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FERC, CFTC, and State Energy Law Developments

The Federal Energy Regulatory Commission (FERC) issued Order 569‑A on May 21, significantly revising the methodology used to analyze the base return on equity (ROE) of a public utility’s rates under the Federal Power Act. Because the order remains subject to further legal challenge and FERC had last revised its guidance on acceptable methodologies six months earlier in Order 569, uncertainty in acceptable methodologies may continue for some time.

In Order 569, FERC applied a revised methodology for analyzing the base ROE using the discounted cash flow (DCF) model and capital-asset pricing model (CAPM). FERC rejected use of the expected earnings or risk premium models. Order 569 gave each model equal weight in establishing the composite “zone of reasonableness.” Order 569 also established four quartiles of presumptively just and reasonable ROEs within the overall composite zone of reasonableness.

Significant Changes to Order 569 on Rehearing

During a Commission meeting on May 21, 2020, the Commission addressed the extensive challenges to Order 569 on rehearing, highlighting six significant changes.

First, the order accepted the use of a risk premium model in addition to the DCF model and the CAPM. Although the Commission did not accept use of the expected earnings model for use in the instant proceeding, it did not foreclose using that model in future proceedings if parties can show that the Commission’s concerns are addressed. The concerns with the expected earning model include that the estimated returns are based on book value and not stock price, the latter of which an investor must pay. The Commission also found that because market value substantially exceeds book value, the expected earnings model does not measure accurately an investor’s return expectations.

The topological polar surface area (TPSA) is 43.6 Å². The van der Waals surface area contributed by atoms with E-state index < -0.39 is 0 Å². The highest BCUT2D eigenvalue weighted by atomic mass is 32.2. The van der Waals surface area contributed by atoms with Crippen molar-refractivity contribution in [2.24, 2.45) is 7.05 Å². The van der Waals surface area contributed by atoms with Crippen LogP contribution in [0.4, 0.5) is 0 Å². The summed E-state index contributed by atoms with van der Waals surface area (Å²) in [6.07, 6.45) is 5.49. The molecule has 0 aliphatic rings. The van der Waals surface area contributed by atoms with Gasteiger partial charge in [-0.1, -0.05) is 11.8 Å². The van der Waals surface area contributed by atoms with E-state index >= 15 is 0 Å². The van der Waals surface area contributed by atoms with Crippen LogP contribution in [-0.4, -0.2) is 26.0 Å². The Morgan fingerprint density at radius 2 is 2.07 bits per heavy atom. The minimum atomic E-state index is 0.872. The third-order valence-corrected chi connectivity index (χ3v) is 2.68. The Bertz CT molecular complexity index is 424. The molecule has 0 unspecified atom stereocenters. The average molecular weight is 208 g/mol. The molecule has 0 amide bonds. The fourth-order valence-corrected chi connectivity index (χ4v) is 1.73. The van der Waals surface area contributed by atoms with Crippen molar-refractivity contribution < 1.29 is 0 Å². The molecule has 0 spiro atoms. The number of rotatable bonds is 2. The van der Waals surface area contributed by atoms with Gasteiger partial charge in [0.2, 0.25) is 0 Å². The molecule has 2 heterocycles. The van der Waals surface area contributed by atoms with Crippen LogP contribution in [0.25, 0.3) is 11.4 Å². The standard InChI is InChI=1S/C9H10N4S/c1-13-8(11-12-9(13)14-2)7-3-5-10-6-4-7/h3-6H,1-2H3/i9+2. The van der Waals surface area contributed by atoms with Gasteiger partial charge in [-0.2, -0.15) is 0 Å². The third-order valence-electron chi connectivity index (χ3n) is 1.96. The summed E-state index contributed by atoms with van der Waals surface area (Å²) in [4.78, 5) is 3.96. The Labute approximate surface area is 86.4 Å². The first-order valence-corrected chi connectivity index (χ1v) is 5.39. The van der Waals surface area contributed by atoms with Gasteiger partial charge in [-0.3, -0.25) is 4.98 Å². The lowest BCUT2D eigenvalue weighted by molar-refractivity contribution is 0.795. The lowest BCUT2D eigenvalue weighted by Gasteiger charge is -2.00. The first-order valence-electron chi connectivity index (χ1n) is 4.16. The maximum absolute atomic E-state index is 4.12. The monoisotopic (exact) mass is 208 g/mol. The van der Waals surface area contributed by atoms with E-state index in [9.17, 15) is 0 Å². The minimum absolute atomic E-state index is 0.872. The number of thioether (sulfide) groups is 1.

Second, the order retains the two-step DCF model (which considers both short-term and long-term public utility growth projections), but increases the weighting of the short-term growth rate to 80% from 66.6%, and decreases the weighting of the long-term growth rate to 20% from 33.3%. The Commission continued to find appropriate the use of the Institutional Brokers' Estimate System (IBES) for short-term growth rates for the DCF model.

Third, the order clarifies that the Commission will consider only Value Line Investment Survey growth rates for use with the CAPM. The Commission is “purposefully taking different approaches for the sources of short-term growth rate data in the DCF and CAPM” because the CAPM “is a better candidate for a new growth rate data source.”

Fourth, Order 569-A increases, but does not eliminate, the high-end outlier test. Order 569 adopted the high-end outlier test to exclude from the proxy group any company whose estimated cost of equity exceeds 150% of the median cost of equity of that group, subject to a natural break analysis. Order 569-A revised this to use a 200% threshold, while also maintaining the natural break test as a check on the outlier test to ensure that only outliers are removed from the proxy group. The Commission denied rehearing on challenges to the low-end outlier test.

Fifth, the Order adjusted the zone of reasonableness to reflect the single-point result of the risk premium model to ensure the model is reflected under the analysis of both prongs of Section 206.

Finally, the Order shifts from a quartile approach to one that sets three equal ranges of presumptively just ROEs that cover the entire zone of reasonableness. In Order 569, the lower half of the first quartile and the upper half of the fourth quartile were outside the zone of presumptively just and reasonable ROEs. The remaining zone was divided into three equal segments corresponding to the relative risk of the investment. The zone of presumptive reasonability was centered at the midpoint for investments of average risk, the upper midpoint for above average risk, and the lower midpoint for below average risk. Persuaded by arguments that the Commission’s ranges of presumptively just and reasonable base ROEs should encompass the entire composite zone of reasonableness, the ranges of presumptively just and reasonable base ROEs will be calculated by dividing the overall composite zone of reasonableness into three equal portions and no longer excluding half of the first and fourth quartiles.

If you have any questions on the issues discussed in this post, please contact the authors.